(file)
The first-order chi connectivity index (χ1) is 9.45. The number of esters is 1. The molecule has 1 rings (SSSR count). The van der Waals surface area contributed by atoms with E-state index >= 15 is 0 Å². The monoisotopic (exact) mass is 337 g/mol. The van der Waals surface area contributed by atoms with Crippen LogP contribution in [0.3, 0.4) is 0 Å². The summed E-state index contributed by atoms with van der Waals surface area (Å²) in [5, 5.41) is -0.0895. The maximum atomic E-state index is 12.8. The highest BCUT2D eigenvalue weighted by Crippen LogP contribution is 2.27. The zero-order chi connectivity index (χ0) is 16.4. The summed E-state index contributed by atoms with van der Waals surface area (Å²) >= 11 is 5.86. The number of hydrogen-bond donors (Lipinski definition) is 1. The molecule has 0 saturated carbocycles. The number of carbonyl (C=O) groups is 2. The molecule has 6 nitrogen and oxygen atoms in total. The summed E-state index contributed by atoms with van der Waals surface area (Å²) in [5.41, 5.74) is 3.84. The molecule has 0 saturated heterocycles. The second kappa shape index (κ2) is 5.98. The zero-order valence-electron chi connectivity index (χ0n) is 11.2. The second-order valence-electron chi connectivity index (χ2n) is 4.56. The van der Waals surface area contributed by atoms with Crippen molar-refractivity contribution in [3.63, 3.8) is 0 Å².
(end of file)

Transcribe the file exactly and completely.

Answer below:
The first-order chi connectivity index (χ1) is 9.45. The number of esters is 1. The molecule has 1 rings (SSSR count). The van der Waals surface area contributed by atoms with E-state index >= 15 is 0 Å². The monoisotopic (exact) mass is 337 g/mol. The van der Waals surface area contributed by atoms with Crippen LogP contribution in [0.3, 0.4) is 0 Å². The summed E-state index contributed by atoms with van der Waals surface area (Å²) in [5, 5.41) is -0.0895. The maximum atomic E-state index is 12.8. The highest BCUT2D eigenvalue weighted by Crippen LogP contribution is 2.27. The zero-order chi connectivity index (χ0) is 16.4. The summed E-state index contributed by atoms with van der Waals surface area (Å²) >= 11 is 5.86. The number of hydrogen-bond donors (Lipinski definition) is 1. The molecule has 0 saturated carbocycles. The number of carbonyl (C=O) groups is 2. The molecule has 6 nitrogen and oxygen atoms in total. The summed E-state index contributed by atoms with van der Waals surface area (Å²) in [5.41, 5.74) is 3.84. The molecule has 0 saturated heterocycles. The second kappa shape index (κ2) is 5.98. The zero-order valence-electron chi connectivity index (χ0n) is 11.2. The second-order valence-electron chi connectivity index (χ2n) is 4.56. The van der Waals surface area contributed by atoms with Crippen molar-refractivity contribution in [3.63, 3.8) is 0 Å².